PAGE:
Smart cities are no longer just a consideration, but are now a global necessity. RESHAAD SHA, Chief Strategy Officer at DFA believes now is the perfect time for South Africa to implement the basics to get itself ready for the smart city revolution.
In the past, the concept of smart cities may have been a lofty consideration for a Sunday afternoon, but smart cities are no longer a preference—they are quickly becoming a critical necessity. This is due to the confluence of increasing urbanization, greater pressure being placed on the successful management of a city due to a rising population, and climate change. The latter in particular means that a city needs to have the wherewithal to manage a sudden natural crisis, such as flooding, and be able to dispatch emergency and medical units without delay to save lives.
Compounding matters is the fact that, according to Gartner, the digitization of IT (1) is further forcing cities to adapt, and, like most businesses, have a digital strategy in place. Smart cities are far from a flash in the pan—according to Transparency Market Research, the global smart cities market is growing 14% at present and is expected to reach a value of $1 265.85 billion by 2019.
The benefits of smart cities are wide ranging, affecting a broad spectrum of industries and making life easier for residents in a multitude of ways. Take for example the healthcare sector that could be positively impacted. Local and provincial hospitals currently deliver services in isolation, and patient records are not mutually accessible. Yet, in a smart city with integrated systems, standardized records will be available regardless of which hospital the patient visits. This process will provide better service to the patient, and more accurate national health information to the relevant authorities.
ICT research company, International Data Corporation (IDC) notes that South Africa is the leader when it comes to smart city technology in Africa. (2) All three of our biggest cities ̶ Johannesburg, Cape Town, and Durban ̶ have put into operation some variants of smart city solutions.
The benefits of living in a smart city are plentiful, if the ‘smart’ part is implemented correctly and the city is well managed. For governments it means that cities can be better monitored and looked after, but also improved. An example of this could entail a network of sensors being placed in the drainage system. It would be able to provide indications of where blockages are occurring, and during flooding, also real-time information of where the biggest trouble spots are. Furthermore, through e-government initiatives, cities would be able to improve governmental processes to its stakeholders, including businesses and citizens. This includes many online services which could cut down on process cost and time. Examples of this includes SARS’s highly successful eFiling system, and the online application for car licence renewals or the registration of new businesses.
Locally, service delivery stands to benefit significantly from having effective systems and processes in place. The implementation of the City of Joburg’s “load-limiting” smart meter is one such instance, enabling the power utility to better monitor and manage electricity supply. During periods where the electricity grid is under pressure, households will be alerted to turn off high-consumption appliances to avoid full power cuts.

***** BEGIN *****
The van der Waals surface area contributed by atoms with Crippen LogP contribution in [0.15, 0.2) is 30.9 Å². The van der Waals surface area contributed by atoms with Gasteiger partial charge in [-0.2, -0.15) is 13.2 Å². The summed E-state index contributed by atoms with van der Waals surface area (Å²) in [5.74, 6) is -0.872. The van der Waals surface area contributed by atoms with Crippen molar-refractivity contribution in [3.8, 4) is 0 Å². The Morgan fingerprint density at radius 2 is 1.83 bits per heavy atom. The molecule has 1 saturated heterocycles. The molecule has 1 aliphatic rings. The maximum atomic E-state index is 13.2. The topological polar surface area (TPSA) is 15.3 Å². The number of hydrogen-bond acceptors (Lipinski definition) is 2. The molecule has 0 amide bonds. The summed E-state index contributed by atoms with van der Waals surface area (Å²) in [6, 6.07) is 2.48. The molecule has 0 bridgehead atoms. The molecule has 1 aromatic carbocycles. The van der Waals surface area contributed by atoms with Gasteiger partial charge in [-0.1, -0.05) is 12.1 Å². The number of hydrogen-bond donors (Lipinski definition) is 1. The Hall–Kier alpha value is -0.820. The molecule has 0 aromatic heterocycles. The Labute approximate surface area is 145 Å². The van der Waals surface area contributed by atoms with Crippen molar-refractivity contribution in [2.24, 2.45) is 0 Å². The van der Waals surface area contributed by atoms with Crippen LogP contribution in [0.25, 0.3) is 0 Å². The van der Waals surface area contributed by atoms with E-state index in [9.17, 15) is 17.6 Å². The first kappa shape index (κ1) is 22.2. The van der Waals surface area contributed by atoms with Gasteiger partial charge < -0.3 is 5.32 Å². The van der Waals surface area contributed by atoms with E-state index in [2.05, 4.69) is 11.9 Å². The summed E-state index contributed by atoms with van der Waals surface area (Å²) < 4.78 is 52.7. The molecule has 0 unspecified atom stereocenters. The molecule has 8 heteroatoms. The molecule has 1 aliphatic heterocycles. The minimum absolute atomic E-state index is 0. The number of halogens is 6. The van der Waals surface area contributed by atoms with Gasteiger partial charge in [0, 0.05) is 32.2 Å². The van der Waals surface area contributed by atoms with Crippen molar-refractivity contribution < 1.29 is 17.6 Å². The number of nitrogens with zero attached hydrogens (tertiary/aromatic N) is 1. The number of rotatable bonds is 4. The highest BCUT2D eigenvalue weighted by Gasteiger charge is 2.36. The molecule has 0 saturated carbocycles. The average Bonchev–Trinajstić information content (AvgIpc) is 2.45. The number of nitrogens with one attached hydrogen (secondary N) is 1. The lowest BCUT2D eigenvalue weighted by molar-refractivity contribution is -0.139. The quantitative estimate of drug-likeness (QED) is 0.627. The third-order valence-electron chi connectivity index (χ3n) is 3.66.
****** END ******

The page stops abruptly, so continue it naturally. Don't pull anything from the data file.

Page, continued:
Smart cities explained
But what exactly is a smart city? In a nutshell, a smart city should provide the technology framework that enables its citizens, its resident businesses, its varied government and non-government stakeholders, and itself to be better served through innovative use of information and communication technologies.
Pervasive high-speed connectivity is the catalyst of and foundation for the development of a smart city. It is this connectivity that will enable effective data collection and analytics to ensure continuous improvement along with the use of mobile technologies to reach every citizen in South Africa. In short, only once a comprehensive high-speed network is in place will our cities be in a position to address our unique challenges and become smart.
However, this is only the first step, since the formation of a smart city requires a long-term urban plan. The reason for this becomes obvious when looking at the growth of the world’s urban population, which is set to increase from 54% to 66% between 2014 and 2050. South Africa’s major cities need to have a defined 20- to 40-year plan, coupled with a long-term vision to accommodate this projected expansion.
Obstacles on the path
A number of other challenges still stand in the way of smart cities becoming a reality in South Africa. Along with underdeveloped infrastructure, an even more troubling obstacle is the skills deficit. This is a particularly vexing hindrance to the advancement of smart cities nationally, requiring well-trained, tech-savvy individuals who understand and can use IT systems when under pressure. Unfortunately, this development of human capital does not happen overnight.
Recently, the International Telecommunications Union (ITU) launched the first global online community to encourage the development of smart sustainable cities. The aim of the portal is to assemble a community of experts to explore the factors that drive and impede the progression of global smart city development.
The evolving South African citizen of the future will be highly knowledgeable and more tech-savvy than ever before. They will expect enhanced, highly personalised service from cities and will move between cities to get what they want.
Cities, in effect, will become competitors for the top talent that, in turn, attracts businesses. To satisfy this new breed of citizen and so expand their tax bases, South African cities will have to see them as customers. This will require our cities to evolve considerably as they struggle to meet a new set of needs and to improve the quality of inhabitants’ lives.
Android Go puts reliable smartphones in budget pockets
Nokia, Vodacom and Huawei have all launched entry-level smartphones running the Android Go edition, and all deliver a smooth experience, writes BRYAN TURNER.